Tuesday, July 20, 2010

What to do with a Sunken Yawt

It began with a phone call at 8:30AM.  One of the neighbors called me up on the cell phone and started talking.  I almost hung up, he spoke so fast I couldn't fathom what he was saying.  When I finally realized who it was, I begun to understand what he was trying to tell me.

At 8:30 on a Monday Morning, I'm usually sipping my second mug of half caff coffee while going through the Job Boards online looking for a Project Management or Business Analysis job.   I've normally got on some soft music in the background and I'm going through about 100 web pages, one after another.  It takes me until Mid Morning.  The last thing I'd expect is a phone call at 8:30 but since it was this person, it was pleasant.  Nice guy, he walks his ancient Black Labrador past the house a couple times a day and we've chatted a few times about goings on on our quaint little sandbar that is Wilton Manors, Florida, 33305.

I had to use my line on him though once he got started talking.  "I'm not a politician and I don't play one on TV".  I'm a volunteer here in the city and I'm on a number of boards, but my opinion really only counts when I tick the box next to a name.  I can advise the officials but I would never pretend that I have influence.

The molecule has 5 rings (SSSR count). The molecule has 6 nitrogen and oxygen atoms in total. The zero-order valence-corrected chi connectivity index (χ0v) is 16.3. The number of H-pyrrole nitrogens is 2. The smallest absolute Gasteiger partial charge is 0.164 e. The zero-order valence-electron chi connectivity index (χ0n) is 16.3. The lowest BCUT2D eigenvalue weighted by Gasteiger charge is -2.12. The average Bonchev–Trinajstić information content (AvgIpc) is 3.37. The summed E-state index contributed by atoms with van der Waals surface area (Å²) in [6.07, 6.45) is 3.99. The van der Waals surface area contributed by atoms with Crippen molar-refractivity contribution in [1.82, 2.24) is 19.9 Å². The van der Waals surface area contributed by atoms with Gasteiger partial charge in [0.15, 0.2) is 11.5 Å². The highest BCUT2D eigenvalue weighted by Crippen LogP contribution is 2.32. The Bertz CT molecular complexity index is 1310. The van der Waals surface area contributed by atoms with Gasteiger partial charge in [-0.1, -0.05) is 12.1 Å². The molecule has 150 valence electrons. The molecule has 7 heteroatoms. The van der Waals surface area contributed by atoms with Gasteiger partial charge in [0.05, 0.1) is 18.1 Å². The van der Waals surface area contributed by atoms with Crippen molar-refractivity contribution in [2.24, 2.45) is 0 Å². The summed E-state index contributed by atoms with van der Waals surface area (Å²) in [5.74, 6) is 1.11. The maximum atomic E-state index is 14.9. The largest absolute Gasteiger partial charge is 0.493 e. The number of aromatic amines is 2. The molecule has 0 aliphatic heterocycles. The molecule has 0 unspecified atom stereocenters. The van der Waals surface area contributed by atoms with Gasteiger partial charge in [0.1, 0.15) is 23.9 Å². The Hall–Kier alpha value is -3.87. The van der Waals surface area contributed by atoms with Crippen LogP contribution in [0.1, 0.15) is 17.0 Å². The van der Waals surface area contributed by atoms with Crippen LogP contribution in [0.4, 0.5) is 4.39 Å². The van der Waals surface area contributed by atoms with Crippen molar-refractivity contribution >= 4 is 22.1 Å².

My neighbor started talking about the G Resort that was going in on the East Side of town.  The deal had just fallen through and it made it to the Pelican and then to the Sun-Sentinel a week later.  This had been discussed at the Commission Meeting last Tuesday.  The resort was to be a massive hotel and spa complex built on a particularly run down and blighted trailer park, the last of its kind in the City.   The Resort is to be a jewel for Wilton Manors, full of high end accommodations and would help us continue to be a destination for people on vacation.

I say "Is To Be" because while the original deal at the Yawt Property had sunk due to the foot dragging of the four trustees, the G Resorts people found another site at NE 15th Avenue and NE 26th Street on the grounds of the Church there. 

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That leaves what to do with the derelict Yawt Property.

It has many code violations due to improper construction, shoddy landscaping, and trash piles laying around.  The place is a badlands where the crime rate spikes when you cross into it.  It still has downed trees from Hurricane Wilma back in 2006.

On the other hand, if you remove the trailers, the trash, and the trailer trash, it is one of the few open spaces you have left in Wilton Manors.  It also is adjacent to the FEC railroad right of way, Colohatchee park, and near Five Points. 

The neighborhood was so rough looking that the street view camera did not even go in there.  The inset below shows the close up satellite view.  If you zoom out, Colohatchee is due South, Five Points is North and a block West.

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My neighbor, Tim, insisting that I had some sort of influence decided to tell me that what he wants for that property is a park.  I want it!  Its the last open space in Wilton Manors!  Its next door to Colohatchee!  Its just a great idea!  Don't you agree?!?!?